Review Summary: A great first piece of the puzzle.
Monks of Mellonwah are a four-piece alternative rock band from Sydney, Australia. Their fourth EP, Ghost Stories
, is the first in what is expected to be a trilogy of shorter releases, together comprising the band’s debut full-length album.
On its most simplistic level, Ghost Stories
is a great Red Hot Chili Peppers/Incubus homage that does justice to the legacies of the aforementioned groups, without coming off as a mere imitator or clone. Furthermore, the style is executed with such precision that it allows the Monks a fair amount of leeway when it comes to accusations of ‘copying’ the most prominent traits of the two bands’ sounds.
The title track gets proceedings underway and it is immediately apparent that this is a group that loves to harmonise. Starting off with some lovely, melodic guitar-work before Vikram Kaushik’s vocals enter the fray for the first time, there is a sense that this is going to be a relatively chilled out affair. That assumption certainly holds true throughout most of the EP, as the Monks seem to favour melody, harmony and groove over ‘rocking out’ and this works to their advantage. With that said, “Ghost Stories” ends with a heavier section reminding listeners that the Monks of Mellonwah definitely are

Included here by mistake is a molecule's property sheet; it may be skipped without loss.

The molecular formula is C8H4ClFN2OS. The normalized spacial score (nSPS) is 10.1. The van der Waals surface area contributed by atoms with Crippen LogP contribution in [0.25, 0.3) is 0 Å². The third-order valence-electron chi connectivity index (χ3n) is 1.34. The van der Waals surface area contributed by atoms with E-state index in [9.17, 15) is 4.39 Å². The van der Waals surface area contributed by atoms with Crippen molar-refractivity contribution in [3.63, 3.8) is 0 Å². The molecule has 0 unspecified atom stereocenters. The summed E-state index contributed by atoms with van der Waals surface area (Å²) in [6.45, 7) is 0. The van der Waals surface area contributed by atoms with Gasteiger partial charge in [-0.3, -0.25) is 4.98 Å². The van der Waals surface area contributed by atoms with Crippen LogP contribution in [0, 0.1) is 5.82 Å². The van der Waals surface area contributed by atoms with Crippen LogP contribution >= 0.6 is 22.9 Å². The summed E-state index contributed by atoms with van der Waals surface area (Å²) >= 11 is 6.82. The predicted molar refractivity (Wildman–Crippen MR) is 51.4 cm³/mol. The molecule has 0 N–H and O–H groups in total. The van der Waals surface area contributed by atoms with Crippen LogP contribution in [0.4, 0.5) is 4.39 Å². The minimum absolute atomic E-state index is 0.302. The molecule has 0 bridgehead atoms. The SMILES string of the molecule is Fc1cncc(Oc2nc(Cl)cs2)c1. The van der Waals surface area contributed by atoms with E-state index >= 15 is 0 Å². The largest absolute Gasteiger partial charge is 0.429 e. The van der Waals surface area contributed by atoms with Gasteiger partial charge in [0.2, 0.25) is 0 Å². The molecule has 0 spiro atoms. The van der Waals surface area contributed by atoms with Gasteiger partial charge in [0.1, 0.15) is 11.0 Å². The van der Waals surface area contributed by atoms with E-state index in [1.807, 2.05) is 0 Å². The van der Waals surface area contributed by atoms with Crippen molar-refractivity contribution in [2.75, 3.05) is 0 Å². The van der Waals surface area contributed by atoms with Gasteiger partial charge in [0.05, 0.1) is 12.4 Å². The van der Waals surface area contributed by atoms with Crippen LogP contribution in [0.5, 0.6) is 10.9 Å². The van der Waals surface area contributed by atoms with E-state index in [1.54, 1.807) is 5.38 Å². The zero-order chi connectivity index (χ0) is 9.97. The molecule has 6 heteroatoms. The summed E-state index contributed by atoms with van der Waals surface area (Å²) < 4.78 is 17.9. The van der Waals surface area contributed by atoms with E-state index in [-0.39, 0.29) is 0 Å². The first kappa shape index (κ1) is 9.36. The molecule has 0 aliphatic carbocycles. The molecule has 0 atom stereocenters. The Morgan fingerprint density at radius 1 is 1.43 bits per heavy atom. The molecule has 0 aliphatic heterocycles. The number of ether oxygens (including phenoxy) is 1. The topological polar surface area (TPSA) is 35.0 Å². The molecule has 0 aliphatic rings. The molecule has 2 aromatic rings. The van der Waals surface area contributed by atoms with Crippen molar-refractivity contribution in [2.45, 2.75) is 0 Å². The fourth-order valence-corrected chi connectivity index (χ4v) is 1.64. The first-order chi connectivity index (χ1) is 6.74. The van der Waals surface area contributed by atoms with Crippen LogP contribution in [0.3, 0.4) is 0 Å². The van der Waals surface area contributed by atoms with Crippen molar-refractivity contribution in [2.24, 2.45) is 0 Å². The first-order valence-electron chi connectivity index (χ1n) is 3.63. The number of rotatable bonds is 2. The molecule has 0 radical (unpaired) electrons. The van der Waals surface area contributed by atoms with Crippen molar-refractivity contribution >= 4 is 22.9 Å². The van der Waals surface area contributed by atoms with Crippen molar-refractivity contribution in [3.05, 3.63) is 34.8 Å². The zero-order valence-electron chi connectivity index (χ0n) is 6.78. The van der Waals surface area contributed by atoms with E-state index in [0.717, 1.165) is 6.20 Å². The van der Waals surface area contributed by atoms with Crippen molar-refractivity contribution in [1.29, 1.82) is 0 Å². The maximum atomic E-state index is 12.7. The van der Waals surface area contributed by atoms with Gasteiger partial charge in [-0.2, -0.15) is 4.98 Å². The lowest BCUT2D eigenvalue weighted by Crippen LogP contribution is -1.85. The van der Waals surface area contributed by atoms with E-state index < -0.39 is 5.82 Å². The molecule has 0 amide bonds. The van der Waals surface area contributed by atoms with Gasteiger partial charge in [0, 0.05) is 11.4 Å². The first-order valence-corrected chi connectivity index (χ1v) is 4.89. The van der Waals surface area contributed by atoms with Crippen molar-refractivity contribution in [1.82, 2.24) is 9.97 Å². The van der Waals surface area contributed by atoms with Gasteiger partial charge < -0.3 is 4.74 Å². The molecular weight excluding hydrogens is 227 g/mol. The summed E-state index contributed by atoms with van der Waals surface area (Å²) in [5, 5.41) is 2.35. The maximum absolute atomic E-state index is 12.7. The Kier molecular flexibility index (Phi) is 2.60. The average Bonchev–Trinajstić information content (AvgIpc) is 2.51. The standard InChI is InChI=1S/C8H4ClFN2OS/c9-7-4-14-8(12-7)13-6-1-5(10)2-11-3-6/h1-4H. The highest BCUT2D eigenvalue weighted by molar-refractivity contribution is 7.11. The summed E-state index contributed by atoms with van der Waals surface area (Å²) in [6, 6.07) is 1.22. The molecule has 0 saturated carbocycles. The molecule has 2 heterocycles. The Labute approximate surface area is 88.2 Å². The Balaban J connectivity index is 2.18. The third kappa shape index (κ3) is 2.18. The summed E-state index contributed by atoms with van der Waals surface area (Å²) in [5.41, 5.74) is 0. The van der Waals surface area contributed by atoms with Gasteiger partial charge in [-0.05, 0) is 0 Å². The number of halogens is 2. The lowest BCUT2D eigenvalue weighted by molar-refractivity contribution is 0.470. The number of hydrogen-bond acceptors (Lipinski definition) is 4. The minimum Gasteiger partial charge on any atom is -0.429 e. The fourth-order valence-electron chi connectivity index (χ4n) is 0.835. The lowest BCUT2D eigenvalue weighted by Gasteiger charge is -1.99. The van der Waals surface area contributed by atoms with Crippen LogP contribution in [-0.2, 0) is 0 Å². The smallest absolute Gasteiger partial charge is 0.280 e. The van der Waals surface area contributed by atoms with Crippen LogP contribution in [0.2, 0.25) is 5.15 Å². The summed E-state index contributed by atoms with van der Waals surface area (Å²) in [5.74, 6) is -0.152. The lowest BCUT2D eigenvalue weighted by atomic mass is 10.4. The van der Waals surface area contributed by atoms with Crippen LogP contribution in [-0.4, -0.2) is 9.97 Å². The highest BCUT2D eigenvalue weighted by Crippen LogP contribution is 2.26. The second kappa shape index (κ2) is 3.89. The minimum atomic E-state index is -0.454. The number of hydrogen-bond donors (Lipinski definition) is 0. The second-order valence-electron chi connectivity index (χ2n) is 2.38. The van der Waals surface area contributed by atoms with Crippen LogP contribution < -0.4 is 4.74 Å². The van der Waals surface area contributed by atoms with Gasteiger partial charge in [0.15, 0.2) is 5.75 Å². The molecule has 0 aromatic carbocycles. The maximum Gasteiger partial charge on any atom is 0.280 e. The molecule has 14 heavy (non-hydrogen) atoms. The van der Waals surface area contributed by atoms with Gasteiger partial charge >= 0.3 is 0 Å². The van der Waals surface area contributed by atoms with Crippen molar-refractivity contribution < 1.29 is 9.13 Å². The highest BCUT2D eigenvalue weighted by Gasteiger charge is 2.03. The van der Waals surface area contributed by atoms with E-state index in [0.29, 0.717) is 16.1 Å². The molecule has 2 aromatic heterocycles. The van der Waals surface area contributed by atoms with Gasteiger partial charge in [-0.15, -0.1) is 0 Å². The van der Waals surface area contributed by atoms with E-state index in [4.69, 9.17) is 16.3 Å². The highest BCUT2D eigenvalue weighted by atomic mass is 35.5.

still a rock band, and they can pull out all the stops when they need to.
“Vanity” sees even more of a Chili Peppers influence, replete with funky riffs and Frusciante-esque backing vocals. At worst, it’s hard to shake the feeling that you’ve heard the song before but that doesn’t change the fact that this is yet another great tune that will be stuck in your head for days.
“Sailing Stones” is possibly the most upbeat track on this release, and is one of the few times where Kaushik’s vocals could definitely use a little more edge. His melodic singing is excellent and it suits the tone of the music, but in “Sailing Stones”, a slightly more upbeat number, it would be nice to hear him adding a bit of aggression to his delivery. In less than three minutes, the song rocks harder than the other two and even contains an impressive guitar solo towards the end. A fine way to close out the EP, despite the less-impressive vocal performance.
Clocking in at around 10 minutes, this is little more than a brief indication of what is still to come from the Monks of Mellonwah. However, Ghost Stories
is a great first piece of the puzzle and Turn the People
looks set to be a highly enjoyable debut album.